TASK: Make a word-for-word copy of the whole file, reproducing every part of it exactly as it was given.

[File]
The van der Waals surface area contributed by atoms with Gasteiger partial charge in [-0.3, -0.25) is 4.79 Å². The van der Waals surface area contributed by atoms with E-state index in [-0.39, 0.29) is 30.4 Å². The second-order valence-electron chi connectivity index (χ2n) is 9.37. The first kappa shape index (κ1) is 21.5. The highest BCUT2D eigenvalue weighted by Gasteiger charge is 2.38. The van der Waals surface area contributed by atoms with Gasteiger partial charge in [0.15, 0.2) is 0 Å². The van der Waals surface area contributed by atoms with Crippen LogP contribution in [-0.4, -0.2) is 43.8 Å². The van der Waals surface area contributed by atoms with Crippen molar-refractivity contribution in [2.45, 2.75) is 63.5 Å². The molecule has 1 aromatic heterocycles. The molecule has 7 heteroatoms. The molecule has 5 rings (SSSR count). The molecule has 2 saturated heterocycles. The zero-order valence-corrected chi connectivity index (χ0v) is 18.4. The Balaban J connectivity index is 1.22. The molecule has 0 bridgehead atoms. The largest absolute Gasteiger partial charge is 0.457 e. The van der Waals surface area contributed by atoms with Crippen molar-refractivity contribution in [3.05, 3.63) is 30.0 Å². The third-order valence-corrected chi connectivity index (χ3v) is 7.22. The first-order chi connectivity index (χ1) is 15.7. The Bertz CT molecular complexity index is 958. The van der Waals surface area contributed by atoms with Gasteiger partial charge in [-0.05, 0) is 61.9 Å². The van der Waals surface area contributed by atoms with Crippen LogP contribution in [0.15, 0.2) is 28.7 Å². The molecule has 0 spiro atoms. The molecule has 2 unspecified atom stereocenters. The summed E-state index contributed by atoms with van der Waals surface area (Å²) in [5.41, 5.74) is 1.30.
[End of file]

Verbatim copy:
The van der Waals surface area contributed by atoms with Gasteiger partial charge in [-0.3, -0.25) is 4.79 Å². The van der Waals surface area contributed by atoms with E-state index in [-0.39, 0.29) is 30.4 Å². The second-order valence-electron chi connectivity index (χ2n) is 9.37. The first kappa shape index (κ1) is 21.5. The highest BCUT2D eigenvalue weighted by Gasteiger charge is 2.38. The van der Waals surface area contributed by atoms with Gasteiger partial charge in [0.15, 0.2) is 0 Å². The van der Waals surface area contributed by atoms with Crippen LogP contribution in [-0.4, -0.2) is 43.8 Å². The van der Waals surface area contributed by atoms with Crippen molar-refractivity contribution in [2.45, 2.75) is 63.5 Å². The molecule has 1 aromatic heterocycles. The molecule has 7 heteroatoms. The molecule has 5 rings (SSSR count). The molecule has 2 saturated heterocycles. The zero-order valence-corrected chi connectivity index (χ0v) is 18.4. The Balaban J connectivity index is 1.22. The molecule has 0 bridgehead atoms. The largest absolute Gasteiger partial charge is 0.457 e. The van der Waals surface area contributed by atoms with Crippen molar-refractivity contribution in [3.05, 3.63) is 30.0 Å². The third-order valence-corrected chi connectivity index (χ3v) is 7.22. The first-order chi connectivity index (χ1) is 15.7. The Bertz CT molecular complexity index is 958. The van der Waals surface area contributed by atoms with Gasteiger partial charge in [-0.05, 0) is 61.9 Å². The van der Waals surface area contributed by atoms with Crippen LogP contribution in [0.15, 0.2) is 28.7 Å². The molecule has 0 spiro atoms. The molecule has 2 unspecified atom stereocenters. The summed E-state index contributed by atoms with van der Waals surface area (Å²) in [5.41, 5.74) is 1.30.